Posted: October 1, 2008
Astronomers may have discovered the relative of a freakishly behaving exploding star once thought to be the only one of its kind.
For more than two decades, astronomers have intensively studied supernova 1987A, an exploding star that had behaved like no other. Instead of growing dimmer with time, 1987A has grown brighter at X-ray and radio wavelengths.
This composite image shows the central regions of the nearby Circinus galaxy, located about 12 million light years away. Data from NASA's Chandra X-ray Observatory is shown in blue and data from the Hubble Space telescope is shown in yellow, red, cyan and light blue. The blue source near the lower right hand corner of the image is the supernova SN 1996cr, that has finally beenidentified over a decade after it exploded. Credit: X-ray (NASA/CXC/Columbia/F.Bauer et al); Optical (NASA/STScI/UMD/A.Wilson et al.)
"This may be the second case, after '87a, where we see emission that's increasing dramatically," said Dwarkadas, Senior Research Associate in Astronomy & Astrophysics at Chicago. "Normally, you would expect the emission to decrease over time."
In a new paper that will appear in the Astrophysical Journal, Bauer, Dwarkadas and five co-authors call 1996cr a potential "wild cousin" of the earlier supernova. "These two look alike in many ways, except this newer supernova is intrinsically 1,000 times brighter," Bauer said.
Supernova 1996cr is located 12 million light years from Earth in the spiral galaxy Circinus, making it one of the nearest-known exploding stars of the last quarter-century.
When 1996cr exploded in the mid-1990s, no one noticed. Bauer first detected the object in 2001 using NASA's Chandra X-ray Observatory. Although intrigued by its exceptional qualities, Bauer, then at Pennsylvania State University, and his associates were unable to verify it as a supernova.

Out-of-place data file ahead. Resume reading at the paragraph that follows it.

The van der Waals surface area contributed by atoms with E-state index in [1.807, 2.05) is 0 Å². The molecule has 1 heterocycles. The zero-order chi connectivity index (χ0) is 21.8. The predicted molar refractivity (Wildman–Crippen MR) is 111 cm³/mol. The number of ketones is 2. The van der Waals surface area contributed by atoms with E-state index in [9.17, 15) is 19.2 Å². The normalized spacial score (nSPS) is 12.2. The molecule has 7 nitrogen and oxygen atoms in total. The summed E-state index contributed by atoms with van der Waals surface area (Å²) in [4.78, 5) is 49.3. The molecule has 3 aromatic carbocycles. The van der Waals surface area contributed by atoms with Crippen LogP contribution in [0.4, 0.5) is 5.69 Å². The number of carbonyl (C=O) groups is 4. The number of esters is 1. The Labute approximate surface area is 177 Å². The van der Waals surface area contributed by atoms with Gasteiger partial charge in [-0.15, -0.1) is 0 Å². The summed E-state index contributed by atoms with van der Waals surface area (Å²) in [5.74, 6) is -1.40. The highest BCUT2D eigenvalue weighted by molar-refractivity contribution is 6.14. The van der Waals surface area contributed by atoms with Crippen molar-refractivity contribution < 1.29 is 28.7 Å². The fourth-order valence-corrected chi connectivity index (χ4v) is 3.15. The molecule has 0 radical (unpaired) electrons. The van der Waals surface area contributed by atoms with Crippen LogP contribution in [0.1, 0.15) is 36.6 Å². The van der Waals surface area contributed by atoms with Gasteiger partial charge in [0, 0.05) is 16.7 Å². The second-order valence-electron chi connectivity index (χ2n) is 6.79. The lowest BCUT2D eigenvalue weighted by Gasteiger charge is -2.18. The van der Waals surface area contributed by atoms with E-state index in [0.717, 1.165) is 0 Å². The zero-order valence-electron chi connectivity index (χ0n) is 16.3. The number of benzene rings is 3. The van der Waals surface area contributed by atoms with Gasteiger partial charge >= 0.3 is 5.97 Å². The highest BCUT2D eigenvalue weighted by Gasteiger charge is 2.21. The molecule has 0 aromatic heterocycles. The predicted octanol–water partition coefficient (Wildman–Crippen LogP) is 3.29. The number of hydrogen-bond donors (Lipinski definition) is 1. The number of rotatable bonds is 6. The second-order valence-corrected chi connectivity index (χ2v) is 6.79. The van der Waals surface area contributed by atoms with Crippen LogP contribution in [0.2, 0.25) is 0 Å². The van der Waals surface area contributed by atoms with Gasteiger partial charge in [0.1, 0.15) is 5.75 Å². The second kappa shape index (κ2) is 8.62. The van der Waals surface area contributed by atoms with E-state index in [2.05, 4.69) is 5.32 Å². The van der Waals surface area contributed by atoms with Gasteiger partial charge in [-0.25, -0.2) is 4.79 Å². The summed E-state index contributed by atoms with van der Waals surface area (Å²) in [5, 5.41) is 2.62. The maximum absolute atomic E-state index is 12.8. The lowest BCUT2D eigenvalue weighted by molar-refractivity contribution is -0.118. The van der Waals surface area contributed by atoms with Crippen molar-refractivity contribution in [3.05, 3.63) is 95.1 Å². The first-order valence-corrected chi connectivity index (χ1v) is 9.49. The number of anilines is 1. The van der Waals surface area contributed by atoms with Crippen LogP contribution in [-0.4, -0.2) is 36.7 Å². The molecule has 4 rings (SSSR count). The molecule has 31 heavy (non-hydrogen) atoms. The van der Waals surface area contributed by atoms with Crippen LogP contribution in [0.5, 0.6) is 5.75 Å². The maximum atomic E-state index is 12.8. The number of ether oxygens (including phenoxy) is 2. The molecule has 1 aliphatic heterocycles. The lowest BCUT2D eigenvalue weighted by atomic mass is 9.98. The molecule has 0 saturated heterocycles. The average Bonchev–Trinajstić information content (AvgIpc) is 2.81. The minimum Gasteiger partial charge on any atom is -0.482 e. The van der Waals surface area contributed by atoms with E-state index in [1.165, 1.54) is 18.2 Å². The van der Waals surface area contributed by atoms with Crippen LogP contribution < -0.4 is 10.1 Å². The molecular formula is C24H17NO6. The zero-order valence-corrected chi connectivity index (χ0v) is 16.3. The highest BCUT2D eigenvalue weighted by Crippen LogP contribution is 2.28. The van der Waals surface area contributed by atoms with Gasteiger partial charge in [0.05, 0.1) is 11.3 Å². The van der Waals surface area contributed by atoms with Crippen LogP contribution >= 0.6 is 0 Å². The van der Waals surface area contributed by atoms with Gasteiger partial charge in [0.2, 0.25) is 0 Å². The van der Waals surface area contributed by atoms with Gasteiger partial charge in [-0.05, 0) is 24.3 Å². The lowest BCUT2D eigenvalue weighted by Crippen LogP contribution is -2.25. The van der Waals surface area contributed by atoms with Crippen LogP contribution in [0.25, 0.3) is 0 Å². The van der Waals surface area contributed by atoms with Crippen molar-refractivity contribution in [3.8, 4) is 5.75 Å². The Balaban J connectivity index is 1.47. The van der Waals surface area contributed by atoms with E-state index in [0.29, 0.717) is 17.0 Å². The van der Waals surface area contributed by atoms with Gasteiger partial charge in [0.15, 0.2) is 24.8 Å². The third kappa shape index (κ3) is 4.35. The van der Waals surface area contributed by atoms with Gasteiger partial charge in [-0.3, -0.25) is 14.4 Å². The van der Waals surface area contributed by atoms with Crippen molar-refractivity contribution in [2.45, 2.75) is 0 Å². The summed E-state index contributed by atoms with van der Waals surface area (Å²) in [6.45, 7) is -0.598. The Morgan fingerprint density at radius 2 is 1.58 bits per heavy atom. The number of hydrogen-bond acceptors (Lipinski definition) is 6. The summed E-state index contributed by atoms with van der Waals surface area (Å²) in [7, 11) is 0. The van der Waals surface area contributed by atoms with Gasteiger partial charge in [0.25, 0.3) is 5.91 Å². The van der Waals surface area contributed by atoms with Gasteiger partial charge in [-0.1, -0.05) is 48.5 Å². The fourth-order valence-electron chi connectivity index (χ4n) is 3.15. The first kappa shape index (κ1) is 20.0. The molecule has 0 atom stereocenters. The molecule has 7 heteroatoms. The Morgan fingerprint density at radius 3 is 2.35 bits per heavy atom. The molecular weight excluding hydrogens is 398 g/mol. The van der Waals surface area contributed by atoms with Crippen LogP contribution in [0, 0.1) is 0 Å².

But recently acquired data from the European Southern Observatory's Very Large Telescope in Chile prompted further investigation. After searching archival images from Australia's Anglo-Australian Telescope, Bauer determined that the explosion occurred between Feb. 28, 1995, and March 15, 1996.
All told, Bauer's team examined data from 18 different telescopes, both orbiting and ground-based, nearly all of it coming from the observatories' Internet archives.
Most supernovas grow dimmer with the passage of time as they release their energy. But the X-ray and radio emissions from 1987A grew brighter because its shock wave had crashed into a dense cloud of gas and dust. Supernova shock waves initially move at speeds of 10,000 miles or more each second.
According to the calculations of Dwarkadas and other theoreticians, these interstellar gas clouds form a bubble around stars at least eight times more massive than the sun, possibly the product of smaller upheaval or a lifetime of mass-loss from solar wind emissions that took place before the supernova.
These wind-blown bubbles, as astronomers call them, are like a balloon: empty in the middle with a shell around the outside. The explosion moves rapidly through the cavity for several years because there's almost nothing to stop it. "Then it hits this dense shell. It slows down and begins to give off a lot of emission," Dwarkadas said.
Supernovas close enough to be studied in such detail come by only once a decade, Bauer said. "It's a bit of a coup to find SN1996cr in the manner we did, and we could never have nailed it without the serendipitous data taken by all of these telescopes. We've truly entered a new era of 'Internet astronomy,'" he said.
Co-authors of the paper included Niel Brandt, Penn State; Stefan Immler, NASA Goddard Space Flight Center; Norbert Bartel, York University, Canada; and Michael Bietenholz, York University and Hartebeesthoek Radio Observatory, South Africa. The National Science Foundation, the National Aeronautic and Space Administration, and the European Science Foundation provided funding.